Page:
After you've extricated yourself from any loans, bank accounts, and credit cards you may have shared with your ex, you can turn your attention to building up your assets and financial security. Here are three ways to prepare yourself for a fearless, confident future:
Updated September 23, 2008
Build an emergency fund. Okay, so you're still feeling raw and maybe a little scared to go solo. Focus on giving yourself a security blanket. Figure out how much you would need to live on for eight months, and then sock that amount away in a savings account. Once you have those savings, you'll be taken care of no matter what happens—a layoff, a loved one's illness. If you received a payout in the divorce, you may have your peace-of-mind fund already. If not, don't stress. Just set up a monthly direct deposit—have the money transferred from your checking account into a savings account (EmigrantDirect.com, with a 3.5 percent interest rate, is a great place to store your cash).
Get the match. If you work for a company that offers a 401(k) or 403(b) retirement plan and kicks in a matching contribution, you must join and contribute enough to get the match. I've said it before: That matching contribution is no different from a bonus. If you find your plan's menu of fund choices intimidating, see if it offers an all-in-one fund (it's typically called a life-stage fund). This is geared toward your age and will have a mix of stocks and bonds appropriate for you. If there's no such fund, look for an index fund that mimics the performance of a large basket of stocks, such as the S&P 500 or the Wilshire 5000.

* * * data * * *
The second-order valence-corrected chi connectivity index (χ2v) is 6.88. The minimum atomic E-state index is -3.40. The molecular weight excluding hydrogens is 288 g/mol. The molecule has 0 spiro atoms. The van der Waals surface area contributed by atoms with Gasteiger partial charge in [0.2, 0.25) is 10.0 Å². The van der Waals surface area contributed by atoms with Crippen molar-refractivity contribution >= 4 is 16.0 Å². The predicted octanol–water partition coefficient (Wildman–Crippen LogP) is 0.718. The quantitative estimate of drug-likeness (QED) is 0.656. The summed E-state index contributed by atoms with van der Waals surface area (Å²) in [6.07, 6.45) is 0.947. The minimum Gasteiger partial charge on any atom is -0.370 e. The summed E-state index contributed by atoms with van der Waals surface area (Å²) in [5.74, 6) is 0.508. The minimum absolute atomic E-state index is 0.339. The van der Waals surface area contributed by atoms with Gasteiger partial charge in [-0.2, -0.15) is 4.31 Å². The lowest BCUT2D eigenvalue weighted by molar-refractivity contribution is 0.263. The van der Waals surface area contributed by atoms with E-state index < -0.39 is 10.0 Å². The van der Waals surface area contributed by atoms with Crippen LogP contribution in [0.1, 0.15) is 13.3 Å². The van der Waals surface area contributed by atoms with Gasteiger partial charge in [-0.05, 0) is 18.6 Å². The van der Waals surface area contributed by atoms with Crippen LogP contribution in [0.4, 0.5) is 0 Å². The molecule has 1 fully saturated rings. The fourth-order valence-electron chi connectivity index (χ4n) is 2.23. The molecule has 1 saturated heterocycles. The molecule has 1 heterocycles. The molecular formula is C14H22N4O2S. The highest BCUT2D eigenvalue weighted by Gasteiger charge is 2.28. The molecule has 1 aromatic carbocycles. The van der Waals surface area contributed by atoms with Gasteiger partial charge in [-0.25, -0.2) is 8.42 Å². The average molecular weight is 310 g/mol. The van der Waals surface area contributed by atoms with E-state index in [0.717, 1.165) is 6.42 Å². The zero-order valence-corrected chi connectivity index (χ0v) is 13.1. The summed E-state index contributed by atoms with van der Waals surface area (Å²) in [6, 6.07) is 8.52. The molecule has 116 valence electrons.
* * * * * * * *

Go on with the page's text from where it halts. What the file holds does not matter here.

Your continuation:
Fund a Roth. If your income is below $101,000 a year, you're eligible to fully fund a Roth IRA (this year you can put in $5,000 if you're under 50 and $6,000 if you're 50 and over). Assuming you have at least 10 years until you retire, a no-load index mutual fund, such as the Vanguard Total Stock Market Index Fund, is a great choice. You don't get a tax break when you invest in a Roth, but when you retire and pull the money out, there will be no tax on your contributions or your earnings. So think of your Roth as a standby emergency fund.